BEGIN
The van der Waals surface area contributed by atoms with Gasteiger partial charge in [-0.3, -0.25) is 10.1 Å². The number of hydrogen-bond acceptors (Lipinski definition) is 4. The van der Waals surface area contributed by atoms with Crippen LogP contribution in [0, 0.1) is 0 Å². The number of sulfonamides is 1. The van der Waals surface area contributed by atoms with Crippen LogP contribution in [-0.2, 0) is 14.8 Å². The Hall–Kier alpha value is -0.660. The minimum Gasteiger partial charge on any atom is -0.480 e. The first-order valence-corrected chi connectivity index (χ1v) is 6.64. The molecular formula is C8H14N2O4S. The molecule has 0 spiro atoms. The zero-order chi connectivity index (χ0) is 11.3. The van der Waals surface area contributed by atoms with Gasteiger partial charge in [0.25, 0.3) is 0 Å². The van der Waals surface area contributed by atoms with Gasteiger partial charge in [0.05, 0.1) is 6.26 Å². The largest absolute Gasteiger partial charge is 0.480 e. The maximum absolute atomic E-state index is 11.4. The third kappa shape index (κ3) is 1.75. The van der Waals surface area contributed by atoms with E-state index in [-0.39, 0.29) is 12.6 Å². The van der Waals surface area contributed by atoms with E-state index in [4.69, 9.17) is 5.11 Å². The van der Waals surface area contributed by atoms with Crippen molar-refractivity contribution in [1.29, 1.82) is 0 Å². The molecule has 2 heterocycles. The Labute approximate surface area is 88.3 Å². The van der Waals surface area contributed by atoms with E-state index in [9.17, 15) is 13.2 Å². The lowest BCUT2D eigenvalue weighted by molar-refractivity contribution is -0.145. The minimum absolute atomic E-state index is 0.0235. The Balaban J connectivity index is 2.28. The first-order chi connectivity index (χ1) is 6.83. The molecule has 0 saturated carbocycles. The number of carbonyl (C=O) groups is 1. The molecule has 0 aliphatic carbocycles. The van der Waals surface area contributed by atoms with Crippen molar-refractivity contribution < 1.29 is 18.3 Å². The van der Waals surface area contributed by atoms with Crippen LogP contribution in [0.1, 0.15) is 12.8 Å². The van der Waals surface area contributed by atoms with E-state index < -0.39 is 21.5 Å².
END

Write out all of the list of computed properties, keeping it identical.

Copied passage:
The van der Waals surface area contributed by atoms with Gasteiger partial charge in [-0.3, -0.25) is 10.1 Å². The number of hydrogen-bond acceptors (Lipinski definition) is 4. The van der Waals surface area contributed by atoms with Crippen LogP contribution in [0, 0.1) is 0 Å². The number of sulfonamides is 1. The van der Waals surface area contributed by atoms with Crippen LogP contribution in [-0.2, 0) is 14.8 Å². The Hall–Kier alpha value is -0.660. The minimum Gasteiger partial charge on any atom is -0.480 e. The first-order valence-corrected chi connectivity index (χ1v) is 6.64. The molecular formula is C8H14N2O4S. The molecule has 0 spiro atoms. The zero-order chi connectivity index (χ0) is 11.3. The van der Waals surface area contributed by atoms with Gasteiger partial charge in [0.25, 0.3) is 0 Å². The van der Waals surface area contributed by atoms with Gasteiger partial charge in [0.05, 0.1) is 6.26 Å². The largest absolute Gasteiger partial charge is 0.480 e. The maximum absolute atomic E-state index is 11.4. The third kappa shape index (κ3) is 1.75. The van der Waals surface area contributed by atoms with E-state index in [-0.39, 0.29) is 12.6 Å². The van der Waals surface area contributed by atoms with E-state index in [4.69, 9.17) is 5.11 Å². The van der Waals surface area contributed by atoms with Crippen molar-refractivity contribution in [1.29, 1.82) is 0 Å². The molecule has 2 heterocycles. The Labute approximate surface area is 88.3 Å². The van der Waals surface area contributed by atoms with E-state index in [9.17, 15) is 13.2 Å². The lowest BCUT2D eigenvalue weighted by molar-refractivity contribution is -0.145. The minimum absolute atomic E-state index is 0.0235. The Balaban J connectivity index is 2.28. The first-order chi connectivity index (χ1) is 6.83. The molecule has 0 saturated carbocycles. The number of carbonyl (C=O) groups is 1. The molecule has 0 aliphatic carbocycles. The van der Waals surface area contributed by atoms with Crippen molar-refractivity contribution < 1.29 is 18.3 Å². The van der Waals surface area contributed by atoms with Crippen LogP contribution in [0.1, 0.15) is 12.8 Å². The van der Waals surface area contributed by atoms with E-state index < -0.39 is 21.5 Å².